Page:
‘Shut up.’ – Sherlock Holmes
‘I didn’t say anyth- ‘ — Detective Inspector Lestrade
‘You were thinking. It’s annoying.’ — Sherlock Holmes
Benedict Cumberbatch, Martin Freeman, Una Stubbs, Rupert Graves, Mark Gatiss, Amanda Abbington
Identikit: The consulting detective updated to contemporary London.
Writers Steven Moffat and Mark Gatiss who, while working on Doctor Who, often talked about their love of Conan Doyle’s creation and of Basil Rathbone’s portrayal of him, finally decided they should do their own updated version. Seeing the 60-minute pilot, the Beeb liked it so much they ordered three 90-minute films, which meant the opener had to be re-shot. Despite BBC1 then scheduling the re-shot opener in July, the middle of TV’s dead season, Sherlock was a rip-roaring success. Moffat and Gatiss updated the world’s most famous sleuth with loving care, verve and great wit, evolving some of Arthur Conan Doyle’s best-loved tales in modern, thrilling adventures in contemporary London. It works so well because, by stripping away the Victorian fogs, frock coats and Hansom cabs, Holmes re-emerges as the exciting contemporary character he was when the stories first appeared. They were helped by the inspired pairing of Benedict Cumberbatch as a forbidding, high-functioning sociopathic Holmes, whom he plays as ‘dangerous and perverse’. Martin Freeman as the downbeat but caustic Dr Watson immediately clicked with Cumberbatch at the script read-throughs, creating a great blend of genius and exasperation. Una Stubbs is fun as Mrs Hudson, while Andrew Scott was weird and chilling as Moriarty. This arch villain featured in the terrific Reichenbach Fall cliffhanger that concluded the second series, prompting a viral swirl online as devotees tried to work out how Sherlock was going to survive. It was typical of the twists and jolts that Moffat and Gatiss enjoyed throwing at audiences throughout. Series three got off to a messy start, obsessed with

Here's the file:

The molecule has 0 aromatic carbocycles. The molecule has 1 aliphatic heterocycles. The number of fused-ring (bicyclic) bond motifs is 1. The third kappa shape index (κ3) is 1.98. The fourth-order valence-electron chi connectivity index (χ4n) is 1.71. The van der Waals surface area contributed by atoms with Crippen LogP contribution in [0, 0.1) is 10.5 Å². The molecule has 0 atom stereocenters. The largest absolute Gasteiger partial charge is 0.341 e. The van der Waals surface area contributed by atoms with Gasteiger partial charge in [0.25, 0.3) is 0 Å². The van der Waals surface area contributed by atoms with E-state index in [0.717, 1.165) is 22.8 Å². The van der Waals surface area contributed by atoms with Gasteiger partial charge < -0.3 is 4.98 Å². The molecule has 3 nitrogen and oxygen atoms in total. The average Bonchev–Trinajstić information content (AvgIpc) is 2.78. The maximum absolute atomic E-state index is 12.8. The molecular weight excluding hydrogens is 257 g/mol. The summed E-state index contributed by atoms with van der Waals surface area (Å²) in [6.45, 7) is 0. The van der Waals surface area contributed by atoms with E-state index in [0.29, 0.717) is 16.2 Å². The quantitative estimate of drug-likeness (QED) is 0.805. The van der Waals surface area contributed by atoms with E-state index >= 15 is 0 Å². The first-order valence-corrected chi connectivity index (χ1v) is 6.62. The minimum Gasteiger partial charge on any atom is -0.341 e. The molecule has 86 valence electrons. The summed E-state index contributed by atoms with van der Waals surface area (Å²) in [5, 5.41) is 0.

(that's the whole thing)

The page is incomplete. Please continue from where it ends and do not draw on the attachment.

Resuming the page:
taunting viewers with the resolution of the Reichenbach cliffhanger, before progressing magnificently in the second and third instalments. It raised the stakes for the characters with revelations such as Sherlock getting a girlfriend, Watson getting a wife, Watson’s wife Mary Morstan being an assassin, Sherlock being shot, and Sherlock killing the evil Magnusson at the end (Sherlockian intellect for once giving way to bullets). It’s a twisting, spirited and funny joyride. And through it all, there is David Arnold and Michael Price’s distinctive music soundtrack.
Classic episode: A Scandal in Belgravia. The Reichenbach Fall got chins wagging over how Sherlock faked his spectacular death fall, but A Scandal in Belgravia was much more fun, as Holmes and Watson encounter naked dominatrix Irene Adler (Lara Pulver) in a quest for photos that compromised national security on her mobile. While Moffat’s storytelling (he wrote this one) can tie the plot in knots, this was still a fantastic blend of comedy and suspense, with plenty of cheek thrown in.
Watercooler fact: Matt Smith auditioned for the role of Watson. He was rejected for being ‘too barmy’, according to show runner Steven Moffat, who also oversees Doctor Who for the BBC. Soon after, Moffat cast Smith as the eleventh Doctor Who.